Photo by Camilla Greenwell
Lee Griffiths is a producer within the arts industry. She first visited the Jerwood DanceHouse earlier this year with Botis Seva and Far From the Norm for their performance of BLKDOG. At the beginning of lockdown, we asked Lee what her job entails, what she’s passionate about, and what’s keeping her busy in lockdown.
My name is Lee Griffiths and I am a producer mainly working in Hip Hop dance theatre.
What is your favourite thing about your job?
I really enjoy being able to have blue sky thinking conversations with artists at the very beginning of a seed of an idea and then nurturing that idea to the “finished” version. The transformation is one of the most rewarding parts of what I do.
What is the most challenging thing about your job?
As an independent producer, I am not attached to just one organisation or company and that means I have to be really strict with my time. It’s quite tricky to change gears with different artists and different projects simultaneously.
What is something you are passionate about?
I am passionate about building a tribe, a community of creatives that share the same values as me and ultimately, bringing hip hop to the forefront of the wider arts sector.
How are you managing to stay creative during the current situation?
I am lucky I have a 3-year-old son who needs constant stimulation, whether that’s painting or role play, gardening or cooking – every day is different, and I have to be creative with what I have to keep him occupied.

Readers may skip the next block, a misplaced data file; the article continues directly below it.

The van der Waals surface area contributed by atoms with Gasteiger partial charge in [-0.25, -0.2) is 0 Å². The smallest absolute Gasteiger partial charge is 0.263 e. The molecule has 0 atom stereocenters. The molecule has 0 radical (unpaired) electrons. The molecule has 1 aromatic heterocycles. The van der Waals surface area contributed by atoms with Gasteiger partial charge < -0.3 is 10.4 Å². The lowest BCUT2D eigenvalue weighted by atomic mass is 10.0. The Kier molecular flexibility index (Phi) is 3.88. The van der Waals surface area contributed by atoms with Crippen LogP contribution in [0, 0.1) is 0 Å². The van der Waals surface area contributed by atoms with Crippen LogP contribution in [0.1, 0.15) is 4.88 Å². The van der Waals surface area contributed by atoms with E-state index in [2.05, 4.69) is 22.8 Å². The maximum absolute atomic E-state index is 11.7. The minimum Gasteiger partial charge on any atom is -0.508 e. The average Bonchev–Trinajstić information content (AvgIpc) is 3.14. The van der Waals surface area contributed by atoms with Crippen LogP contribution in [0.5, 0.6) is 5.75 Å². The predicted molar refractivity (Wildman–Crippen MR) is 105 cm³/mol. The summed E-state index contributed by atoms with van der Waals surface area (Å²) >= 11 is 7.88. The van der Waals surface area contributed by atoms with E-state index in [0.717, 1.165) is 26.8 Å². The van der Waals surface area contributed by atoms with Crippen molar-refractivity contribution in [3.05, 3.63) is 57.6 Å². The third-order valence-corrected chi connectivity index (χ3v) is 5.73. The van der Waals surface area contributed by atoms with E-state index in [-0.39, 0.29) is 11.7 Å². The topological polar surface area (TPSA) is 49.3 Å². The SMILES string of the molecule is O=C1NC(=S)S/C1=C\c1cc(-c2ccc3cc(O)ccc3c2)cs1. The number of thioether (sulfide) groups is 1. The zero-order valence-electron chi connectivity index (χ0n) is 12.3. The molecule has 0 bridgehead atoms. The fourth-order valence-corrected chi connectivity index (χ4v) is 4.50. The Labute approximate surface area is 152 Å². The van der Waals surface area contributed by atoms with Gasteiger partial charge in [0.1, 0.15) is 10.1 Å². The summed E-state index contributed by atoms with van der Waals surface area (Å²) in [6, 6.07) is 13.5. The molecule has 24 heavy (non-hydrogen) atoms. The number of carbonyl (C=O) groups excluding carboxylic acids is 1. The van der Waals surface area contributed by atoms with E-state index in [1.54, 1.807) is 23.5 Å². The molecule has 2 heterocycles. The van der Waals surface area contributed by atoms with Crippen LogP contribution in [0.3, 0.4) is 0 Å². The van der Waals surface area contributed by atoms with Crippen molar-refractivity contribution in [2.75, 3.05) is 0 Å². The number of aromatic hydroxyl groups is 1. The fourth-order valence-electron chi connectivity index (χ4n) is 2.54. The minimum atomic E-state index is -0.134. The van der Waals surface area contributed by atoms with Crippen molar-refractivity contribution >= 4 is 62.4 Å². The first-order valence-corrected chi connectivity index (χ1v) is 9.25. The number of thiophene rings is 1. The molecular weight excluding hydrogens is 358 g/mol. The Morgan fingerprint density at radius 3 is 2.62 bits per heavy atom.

What’s playing on your playlist at the moment?
Basically, lots of female empowerment tracks!
The company performed at the Jerwood DanceHouse earlier in our spring season – how was your experience of Ipswich?
The team at DanceHouse were so fantastic to work with, Botis had presented MADHEAD last year with the National Youth Dance Company (NYDC), but it was the first time Far From The Norm had visited. We were able to connect with local professionals and audiences through our Normad programme working with Rikkai Scott (BDBlaq), we were shocked with how many people stayed for the post show discussion – it just shows the power of conversation. Until soon, we hope!
What advice would you give to young people who might aspire to be producers?
I think of the producers’ role as the bridge between the artist and the outside world, whether that’s audiences, partners, venues etc. It is a vital role, and to do it well, you need to understand the creatives you are collaborating with, take your time to understand them both artistically but also as a person outside of the studio.
What’s your ultimate lockdown activity?
Pretending to be the ‘Big Bad Mouse’ from the Gruffalo (obviously for my son, not my own sanity!)